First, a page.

GM CEO confronts 90-cent change that could have spared lives in Senate hearing

General Motors has hired the mediator who handled victims' claims from Sept. 11 and the BP oil spill to work on its response to victims of a defect in some 2.6 million vehicles linked to 13 deaths.

But under tough questioning from lawmakers, GM chief executive Mary Barra declined to explore many specifics about when GM found out about the problem and who would be held responsible, deferring to its own independent probe headed by attorney Anton Valukas.

And when shown documents that suggested GM engineers rejected changing the bad ignition switches because doing so would cost 90 cents a part, Barra said the information was "very disturbing," and rejected the claim that the company was making trade-offs between safety and cost.

"If there's a safety issue we take action," Barra said. "We've moved from a cost culture after the bankruptcy to a customer culture."


She did say that in the period since she first learned about the recall on Jan. 31, the company has already changed, and she said she was "deeply sorry" to the victims' families for the crashes and deaths linked to bad igntion switches.

Both hearings in the U.S. House and Senate featured Barra along with regulators from the National Highway Traffic Safety Administration who blame GM for withholding key details that they say could have spurred the agency to act earlier. Since launching a review of its safety process last month, GM has recalled some 7 million vehicles worldwide.

On Monday night, Barra met with family members of people who had died or were injured in crashes from the bad ignition switches; many of them later turned up outside the Capitol this morning. GM acknowledges at least 13 deaths linked to the ignition switches in Chevy Cobalts and other GM cars; safety advocates say the number could be far higher. "This car was surely a death trap," Samantha Denti, of Toms River, N.J., told USA Today. "Driving this car was like playing a game of Russian roulette."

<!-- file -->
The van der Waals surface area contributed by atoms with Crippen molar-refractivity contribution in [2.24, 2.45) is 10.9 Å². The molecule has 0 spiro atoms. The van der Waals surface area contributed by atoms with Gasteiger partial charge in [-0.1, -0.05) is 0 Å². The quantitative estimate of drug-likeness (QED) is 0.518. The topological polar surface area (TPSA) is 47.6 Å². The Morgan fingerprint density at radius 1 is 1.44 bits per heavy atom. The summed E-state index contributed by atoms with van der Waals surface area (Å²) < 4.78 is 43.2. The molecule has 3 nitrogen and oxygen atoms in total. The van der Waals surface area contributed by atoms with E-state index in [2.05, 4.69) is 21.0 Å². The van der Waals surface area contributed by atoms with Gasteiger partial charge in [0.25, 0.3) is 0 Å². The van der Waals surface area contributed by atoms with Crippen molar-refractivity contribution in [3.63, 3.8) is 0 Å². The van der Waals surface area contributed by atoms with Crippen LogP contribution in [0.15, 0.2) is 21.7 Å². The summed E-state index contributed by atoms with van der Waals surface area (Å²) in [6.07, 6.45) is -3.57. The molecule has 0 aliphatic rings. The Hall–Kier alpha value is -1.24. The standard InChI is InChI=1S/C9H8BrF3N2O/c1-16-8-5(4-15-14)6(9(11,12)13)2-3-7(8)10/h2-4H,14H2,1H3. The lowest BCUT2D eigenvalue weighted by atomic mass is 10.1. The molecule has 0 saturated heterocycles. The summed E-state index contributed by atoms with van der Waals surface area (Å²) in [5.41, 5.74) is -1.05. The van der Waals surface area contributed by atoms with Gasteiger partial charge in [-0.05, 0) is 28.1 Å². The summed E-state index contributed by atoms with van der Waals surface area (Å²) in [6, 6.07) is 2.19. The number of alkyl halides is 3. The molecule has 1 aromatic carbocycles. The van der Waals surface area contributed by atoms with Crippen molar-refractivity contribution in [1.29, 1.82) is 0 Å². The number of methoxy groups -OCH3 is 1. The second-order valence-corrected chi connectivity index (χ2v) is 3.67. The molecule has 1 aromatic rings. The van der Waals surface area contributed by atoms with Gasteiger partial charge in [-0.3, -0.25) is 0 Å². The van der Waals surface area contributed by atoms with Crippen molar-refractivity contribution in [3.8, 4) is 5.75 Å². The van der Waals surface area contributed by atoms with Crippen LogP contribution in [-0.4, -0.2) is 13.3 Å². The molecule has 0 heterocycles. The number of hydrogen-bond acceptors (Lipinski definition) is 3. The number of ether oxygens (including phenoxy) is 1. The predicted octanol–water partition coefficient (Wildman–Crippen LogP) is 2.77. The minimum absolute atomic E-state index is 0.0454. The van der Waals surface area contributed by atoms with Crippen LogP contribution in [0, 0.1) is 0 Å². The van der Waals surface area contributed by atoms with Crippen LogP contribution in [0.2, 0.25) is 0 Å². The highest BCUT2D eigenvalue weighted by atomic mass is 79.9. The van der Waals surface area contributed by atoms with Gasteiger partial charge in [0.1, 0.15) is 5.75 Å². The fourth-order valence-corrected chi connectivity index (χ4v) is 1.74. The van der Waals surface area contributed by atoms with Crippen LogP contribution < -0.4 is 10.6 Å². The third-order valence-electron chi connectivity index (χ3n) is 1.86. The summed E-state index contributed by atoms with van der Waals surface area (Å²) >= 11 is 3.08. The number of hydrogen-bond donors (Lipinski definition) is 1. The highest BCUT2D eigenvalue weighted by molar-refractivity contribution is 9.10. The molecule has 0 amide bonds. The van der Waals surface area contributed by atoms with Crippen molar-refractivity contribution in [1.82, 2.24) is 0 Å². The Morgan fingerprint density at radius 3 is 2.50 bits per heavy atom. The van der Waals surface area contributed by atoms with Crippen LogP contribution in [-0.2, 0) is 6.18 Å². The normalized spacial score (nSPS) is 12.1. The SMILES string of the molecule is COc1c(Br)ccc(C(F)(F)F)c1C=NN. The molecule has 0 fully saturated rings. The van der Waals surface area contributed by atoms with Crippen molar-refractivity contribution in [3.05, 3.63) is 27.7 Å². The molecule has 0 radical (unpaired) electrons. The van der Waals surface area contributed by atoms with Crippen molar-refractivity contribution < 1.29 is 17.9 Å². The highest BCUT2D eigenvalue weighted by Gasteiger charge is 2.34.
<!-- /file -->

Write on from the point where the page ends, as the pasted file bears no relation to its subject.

During her two-hour appearance, Barra’s lack of specific answers often frustrated members of the committee, whose efforts to know what GM has done so far and who would be held accountable were met with Barra’s insistence that she would rely on Valukas to investigate those issues in due time.

"The red flags were there for GM and NHTSA to take action," said U.S. Rep. Tim Murphy, R-Penn, "but for some reason it didn't happen." He added: "To borrow a phrase, what we have here is a failure to communicate, and the results were deadly."

During his questions, Rep. Bruce Braley, D-Iowa, pulled out a tiny screwdriver and cap that he said was a promotional item GM gave out two decades ago, emblazoned with the slogan "Safety Comes First At GM.”
"Hasn't the core values of GM always been that safety comes first?" Braley asked.

"I've never seeen that part before," Barra replied. "All I can tell you is that today's GM is focused on safety."

Barra testifies again on Wednesday morning to the Senate Commerce committee; refresh this page for the latest live updates from the hearing below.


10:30 AM: Sen. Claire McCaskill, D-Mo., begins the hearing by recounting the crash of Brooke Melton, 29, who died in a 2010 crash of a 2005 Chevy Cobalt. A lawsuit by her parents first uncovered that GM had changed the ignition switch without changing the part number.

McCaskill says GM has "a culture of cover-up," noting that after the Meltons' attorneys revealed the problem, GM still waited nine months before issuing a recall.

“It’s now clear GM knew the switch was faulty in 2004,” McCaskill says. "We don’t know how many people crashed because of this cover-up. We do know many people died, including Ms. Melton.”

GM does not include Melton's death in the 13 it's linked to the defect; neither the front or side air bags in her Cobalt deployed.

10:35 AM: Sen. Dean Heller, R-Nev., suggests a link between GM's government bailout and the delay in the recall, asking whether GM was worried it couldn't survive such a recall during its bailout. "From where I'm sitting, GM has a lot of explaining to do both to this committee and to taxpayers."

10:42 AM: Mary Barra repeats her testimony from Tuesday, noting again her apologies on behalf of GM employees and herself.

10:48 AM: McCaskill goes back to the Melton case, asking for which GM lawyers were handling the case and who they told about the defective ignition parts: "If I'm a lawyer and I'm at a depostion where this bombshell is dropped on a client — I'm on my cellphone in the lobby telling General Motors 'we have a problem.'"

Barra says that question would be part of the GM investigation. McCaskill presses again; why wouldn't the attorneys report word of a serious safety defect to top executives? "So you don't know whether anything happened?"